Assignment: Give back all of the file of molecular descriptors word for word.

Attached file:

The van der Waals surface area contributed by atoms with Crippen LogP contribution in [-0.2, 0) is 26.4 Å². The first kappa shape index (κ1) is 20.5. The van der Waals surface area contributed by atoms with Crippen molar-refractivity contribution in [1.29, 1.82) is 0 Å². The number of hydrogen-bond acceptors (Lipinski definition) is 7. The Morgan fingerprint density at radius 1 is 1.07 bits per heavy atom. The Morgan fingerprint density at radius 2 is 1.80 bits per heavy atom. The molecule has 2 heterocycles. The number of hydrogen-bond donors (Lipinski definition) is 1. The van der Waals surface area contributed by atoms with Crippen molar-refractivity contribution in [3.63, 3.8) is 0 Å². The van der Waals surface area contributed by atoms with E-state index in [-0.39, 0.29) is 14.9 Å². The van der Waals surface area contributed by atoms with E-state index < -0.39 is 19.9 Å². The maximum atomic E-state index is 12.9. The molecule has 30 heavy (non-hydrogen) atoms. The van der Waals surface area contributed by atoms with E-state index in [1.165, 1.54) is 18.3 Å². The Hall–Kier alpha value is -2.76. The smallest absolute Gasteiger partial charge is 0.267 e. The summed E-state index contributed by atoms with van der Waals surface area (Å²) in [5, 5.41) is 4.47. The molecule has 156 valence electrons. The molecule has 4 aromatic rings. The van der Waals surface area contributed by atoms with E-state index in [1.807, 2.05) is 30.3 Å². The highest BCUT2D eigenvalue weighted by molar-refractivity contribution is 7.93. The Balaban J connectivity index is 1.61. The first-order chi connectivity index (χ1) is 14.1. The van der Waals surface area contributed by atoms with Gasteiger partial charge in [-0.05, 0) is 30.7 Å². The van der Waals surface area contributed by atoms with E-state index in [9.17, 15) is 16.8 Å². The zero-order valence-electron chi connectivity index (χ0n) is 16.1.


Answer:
The van der Waals surface area contributed by atoms with Crippen LogP contribution in [-0.2, 0) is 26.4 Å². The first kappa shape index (κ1) is 20.5. The van der Waals surface area contributed by atoms with Crippen molar-refractivity contribution in [1.29, 1.82) is 0 Å². The number of hydrogen-bond acceptors (Lipinski definition) is 7. The Morgan fingerprint density at radius 1 is 1.07 bits per heavy atom. The Morgan fingerprint density at radius 2 is 1.80 bits per heavy atom. The molecule has 2 heterocycles. The number of hydrogen-bond donors (Lipinski definition) is 1. The van der Waals surface area contributed by atoms with Crippen molar-refractivity contribution in [3.63, 3.8) is 0 Å². The van der Waals surface area contributed by atoms with E-state index in [-0.39, 0.29) is 14.9 Å². The van der Waals surface area contributed by atoms with E-state index < -0.39 is 19.9 Å². The maximum atomic E-state index is 12.9. The molecule has 30 heavy (non-hydrogen) atoms. The van der Waals surface area contributed by atoms with E-state index in [1.165, 1.54) is 18.3 Å². The Hall–Kier alpha value is -2.76. The smallest absolute Gasteiger partial charge is 0.267 e. The summed E-state index contributed by atoms with van der Waals surface area (Å²) in [5, 5.41) is 4.47. The molecule has 156 valence electrons. The molecule has 4 aromatic rings. The van der Waals surface area contributed by atoms with E-state index in [1.807, 2.05) is 30.3 Å². The highest BCUT2D eigenvalue weighted by molar-refractivity contribution is 7.93. The Balaban J connectivity index is 1.61. The first-order chi connectivity index (χ1) is 14.1. The van der Waals surface area contributed by atoms with Gasteiger partial charge in [-0.05, 0) is 30.7 Å². The van der Waals surface area contributed by atoms with E-state index in [9.17, 15) is 16.8 Å². The zero-order valence-electron chi connectivity index (χ0n) is 16.1.